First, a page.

Architect, urban planner and designer, Jean-Michel Wilmotte inspired the auditorium with his constructions and projects, demonstrating his desire to infuse our daily lives with beauty.
Please share some of your feelings about the major changes happening in the hotel industry in recent years.
A major revolution is underway. I remember hotels where one had to wait in line for check-in, and worse than that there was a line for check-out as well. Hotels were functional. They had a lobby, rooms and a breakfast room. No charm. They were accommodations factories. And then things evolved. Some chains began to diversify. I think that we are moving from anonymous functionality at hotels to hotels where atmosphere, personality and the location’s identity find their way in. Each property is no longer an infinitely cloned hotel, but rather an individual adaptation to setting. A hotel is like a home port. When someone enters a hotel, they like to pick up their habits, do things that are familiar to them. We offer new possibilities: work spaces, services they didn’t have before. There are, of course, technological innovations: now it is possible to control lighting. Moreover, health, fitness and sports are gaining importance further to high demand. I think clientele are now quite accustomed to all that is beautiful. There is a great deal of communication in terms of decoration and interior design. People are much better informed. When they enter a hotel, they want to participate in this experience.
Commentaries about striking images:
“I would start with the Lutetia which is a hotel that will truly open up in September. It is symbolic. It will be the first palace on the Left Bank. 20,000 m², four years of work. We excavated 17 meters into the ground to create a swimming pool. We chose natural wood harmonies, with a nod to 1910, the year the building was built. An important aspect at the Lutetia is the fact that we eliminated a ballroom to create a garden. We will rediscover Belle Epoque decorations, with mosaics and many period pieces.”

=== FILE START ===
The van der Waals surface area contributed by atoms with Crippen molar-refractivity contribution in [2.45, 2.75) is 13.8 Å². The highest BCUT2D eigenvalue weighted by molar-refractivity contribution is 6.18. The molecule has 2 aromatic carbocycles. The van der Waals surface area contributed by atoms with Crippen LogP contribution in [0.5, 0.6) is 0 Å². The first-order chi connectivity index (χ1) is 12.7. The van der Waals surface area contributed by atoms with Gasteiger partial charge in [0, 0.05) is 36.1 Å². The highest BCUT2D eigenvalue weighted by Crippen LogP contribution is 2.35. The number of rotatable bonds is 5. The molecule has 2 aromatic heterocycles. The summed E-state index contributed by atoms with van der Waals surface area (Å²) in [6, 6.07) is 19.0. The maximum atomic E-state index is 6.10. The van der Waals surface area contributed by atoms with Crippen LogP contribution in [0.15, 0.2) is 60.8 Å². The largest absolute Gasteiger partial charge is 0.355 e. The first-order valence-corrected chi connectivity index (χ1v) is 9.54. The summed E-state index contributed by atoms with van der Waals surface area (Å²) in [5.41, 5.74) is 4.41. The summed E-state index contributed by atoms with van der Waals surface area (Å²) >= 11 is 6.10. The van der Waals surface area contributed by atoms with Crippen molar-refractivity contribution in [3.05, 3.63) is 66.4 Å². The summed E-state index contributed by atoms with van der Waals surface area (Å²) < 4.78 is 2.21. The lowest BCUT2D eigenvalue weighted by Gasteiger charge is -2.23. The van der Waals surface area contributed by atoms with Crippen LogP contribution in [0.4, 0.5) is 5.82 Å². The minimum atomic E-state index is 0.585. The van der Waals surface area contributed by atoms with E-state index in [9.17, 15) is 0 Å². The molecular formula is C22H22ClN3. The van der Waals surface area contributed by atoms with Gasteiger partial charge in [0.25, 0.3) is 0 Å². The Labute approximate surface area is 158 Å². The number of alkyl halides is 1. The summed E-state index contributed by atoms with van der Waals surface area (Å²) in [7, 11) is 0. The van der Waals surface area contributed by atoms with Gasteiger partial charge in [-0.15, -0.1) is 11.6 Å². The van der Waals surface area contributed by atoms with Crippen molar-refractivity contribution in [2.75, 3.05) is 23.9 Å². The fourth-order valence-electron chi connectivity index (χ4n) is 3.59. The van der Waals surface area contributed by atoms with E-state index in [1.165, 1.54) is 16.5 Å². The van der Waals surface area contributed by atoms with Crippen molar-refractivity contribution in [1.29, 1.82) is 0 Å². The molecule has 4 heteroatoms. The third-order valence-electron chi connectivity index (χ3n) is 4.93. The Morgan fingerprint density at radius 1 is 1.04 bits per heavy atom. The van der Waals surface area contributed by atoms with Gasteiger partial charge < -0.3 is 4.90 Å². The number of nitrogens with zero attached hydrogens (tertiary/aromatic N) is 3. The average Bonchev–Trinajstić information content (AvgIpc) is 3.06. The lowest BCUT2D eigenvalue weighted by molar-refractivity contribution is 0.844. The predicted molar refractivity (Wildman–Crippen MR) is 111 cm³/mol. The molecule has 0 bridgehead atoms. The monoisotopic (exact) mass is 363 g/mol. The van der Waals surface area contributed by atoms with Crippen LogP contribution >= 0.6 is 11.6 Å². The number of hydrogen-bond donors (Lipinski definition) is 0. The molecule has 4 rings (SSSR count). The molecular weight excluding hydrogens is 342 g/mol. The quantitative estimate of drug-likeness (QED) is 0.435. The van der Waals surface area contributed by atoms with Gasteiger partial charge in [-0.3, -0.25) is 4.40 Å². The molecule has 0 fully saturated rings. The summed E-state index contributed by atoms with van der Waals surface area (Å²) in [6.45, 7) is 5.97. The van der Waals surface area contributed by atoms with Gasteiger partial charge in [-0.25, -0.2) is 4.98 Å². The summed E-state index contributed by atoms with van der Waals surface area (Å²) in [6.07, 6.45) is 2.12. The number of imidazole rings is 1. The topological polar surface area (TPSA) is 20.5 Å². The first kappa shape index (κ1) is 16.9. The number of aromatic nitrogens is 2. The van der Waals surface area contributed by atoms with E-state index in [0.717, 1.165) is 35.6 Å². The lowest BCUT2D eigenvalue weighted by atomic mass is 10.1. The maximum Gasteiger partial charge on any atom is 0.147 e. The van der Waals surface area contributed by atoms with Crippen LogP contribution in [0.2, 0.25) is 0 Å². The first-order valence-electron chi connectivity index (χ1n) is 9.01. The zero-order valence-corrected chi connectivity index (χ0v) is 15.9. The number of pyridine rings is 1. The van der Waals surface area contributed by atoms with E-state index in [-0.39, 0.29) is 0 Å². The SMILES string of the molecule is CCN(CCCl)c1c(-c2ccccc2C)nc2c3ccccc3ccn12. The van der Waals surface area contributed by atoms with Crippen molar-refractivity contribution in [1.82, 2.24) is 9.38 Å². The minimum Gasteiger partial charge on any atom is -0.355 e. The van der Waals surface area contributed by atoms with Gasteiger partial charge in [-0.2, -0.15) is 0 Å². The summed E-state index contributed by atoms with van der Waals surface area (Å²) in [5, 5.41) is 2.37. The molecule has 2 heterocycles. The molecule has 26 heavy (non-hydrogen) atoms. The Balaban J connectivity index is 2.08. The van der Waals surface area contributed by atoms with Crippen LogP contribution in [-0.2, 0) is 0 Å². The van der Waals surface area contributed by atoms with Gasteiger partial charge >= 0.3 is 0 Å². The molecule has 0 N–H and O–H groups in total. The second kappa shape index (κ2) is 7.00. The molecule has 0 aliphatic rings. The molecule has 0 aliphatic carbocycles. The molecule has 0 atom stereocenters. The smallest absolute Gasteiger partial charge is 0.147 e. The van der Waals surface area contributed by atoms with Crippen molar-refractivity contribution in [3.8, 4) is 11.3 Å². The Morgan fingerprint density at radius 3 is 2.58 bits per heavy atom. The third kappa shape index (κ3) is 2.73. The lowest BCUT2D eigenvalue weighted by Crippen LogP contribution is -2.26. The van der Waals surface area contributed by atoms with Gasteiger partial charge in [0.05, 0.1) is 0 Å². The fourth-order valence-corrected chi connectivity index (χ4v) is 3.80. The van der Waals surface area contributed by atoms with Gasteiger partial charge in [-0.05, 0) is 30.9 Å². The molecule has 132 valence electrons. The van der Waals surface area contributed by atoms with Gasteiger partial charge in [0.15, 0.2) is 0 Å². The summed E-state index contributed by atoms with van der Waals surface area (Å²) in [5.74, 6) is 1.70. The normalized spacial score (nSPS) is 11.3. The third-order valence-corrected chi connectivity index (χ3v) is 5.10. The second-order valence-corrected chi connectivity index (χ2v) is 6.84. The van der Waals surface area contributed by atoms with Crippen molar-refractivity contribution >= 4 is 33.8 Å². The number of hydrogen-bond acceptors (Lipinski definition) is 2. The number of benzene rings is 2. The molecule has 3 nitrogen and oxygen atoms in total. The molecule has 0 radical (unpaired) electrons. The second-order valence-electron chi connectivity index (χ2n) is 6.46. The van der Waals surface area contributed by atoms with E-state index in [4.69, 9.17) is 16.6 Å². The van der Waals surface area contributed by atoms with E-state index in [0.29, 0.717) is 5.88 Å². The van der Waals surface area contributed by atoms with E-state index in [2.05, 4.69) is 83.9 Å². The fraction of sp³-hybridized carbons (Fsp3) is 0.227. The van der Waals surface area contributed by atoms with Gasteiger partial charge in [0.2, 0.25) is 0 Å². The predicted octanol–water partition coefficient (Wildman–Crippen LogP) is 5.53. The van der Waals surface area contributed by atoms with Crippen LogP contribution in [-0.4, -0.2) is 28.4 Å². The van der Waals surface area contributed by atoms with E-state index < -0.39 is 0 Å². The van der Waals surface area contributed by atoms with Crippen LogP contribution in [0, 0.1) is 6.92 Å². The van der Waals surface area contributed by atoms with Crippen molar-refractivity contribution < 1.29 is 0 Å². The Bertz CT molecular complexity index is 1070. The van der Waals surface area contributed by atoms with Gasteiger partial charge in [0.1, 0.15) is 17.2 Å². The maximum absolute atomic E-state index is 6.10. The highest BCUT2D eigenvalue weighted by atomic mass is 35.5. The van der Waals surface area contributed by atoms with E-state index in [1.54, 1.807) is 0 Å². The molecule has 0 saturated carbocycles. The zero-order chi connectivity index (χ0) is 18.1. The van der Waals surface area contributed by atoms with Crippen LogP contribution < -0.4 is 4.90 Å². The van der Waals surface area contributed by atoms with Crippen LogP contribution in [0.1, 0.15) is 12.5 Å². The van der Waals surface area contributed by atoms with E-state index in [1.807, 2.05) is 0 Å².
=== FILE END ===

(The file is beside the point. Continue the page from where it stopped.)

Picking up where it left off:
Façade of the Lutetia | Credit: Mathieu Fiol
The architect also shared images of the architectural restructuring of the Mandarin Oriental and the Villa Maïa and the renovations of the Hôtel de Nell, of the White 1921, of La Réserve and of La Résidence La Pinène. Moreover, projects were highlighted such as the extension of the Relais de Chambord, the construction of the Mama Shelter Porte de Versailles, the transformation into a hotel of the former parking garage of France’s daily paper Libération, and a project that he is particularly proud of: the imbalanced building of the Vista la Cigale, with its unusual codes.
Vista la Cigale | Credit: Wilmotte & Associés Architectes
Regarding Mama Shelter Porte de Versailles, Jean-Michel Wilmotte declared : “It is a real showstopper. The building will be built for Serge Trigano and it will become a Mama Shelter. It is interesting because it is at Porte de Versailles and also near the Paris ring road. Mama Shelter always seeks out borderline locations. Works on the building are underway and it will be delivered in two years.”
Mama Shelter Portes de Versailles | Credit: Wilmotte & Associés Architectes
Do you have any concluding words for sector professionals?
“Hospitality professionals de have a great deal of responsibility. I think that a foreigner visiting Paris or the provinces is looking for a certain level of service. All hospitality professionals are ambassadors of France. They have a major responsibility regarding the services they offer: from the first smile to the quality of mattresses. They are a whole. I think it is the best proof of a French reception. During travel three things are memorable, and the hotel is one of them. The hotel’s creators and operators are France’s ambassadors.”
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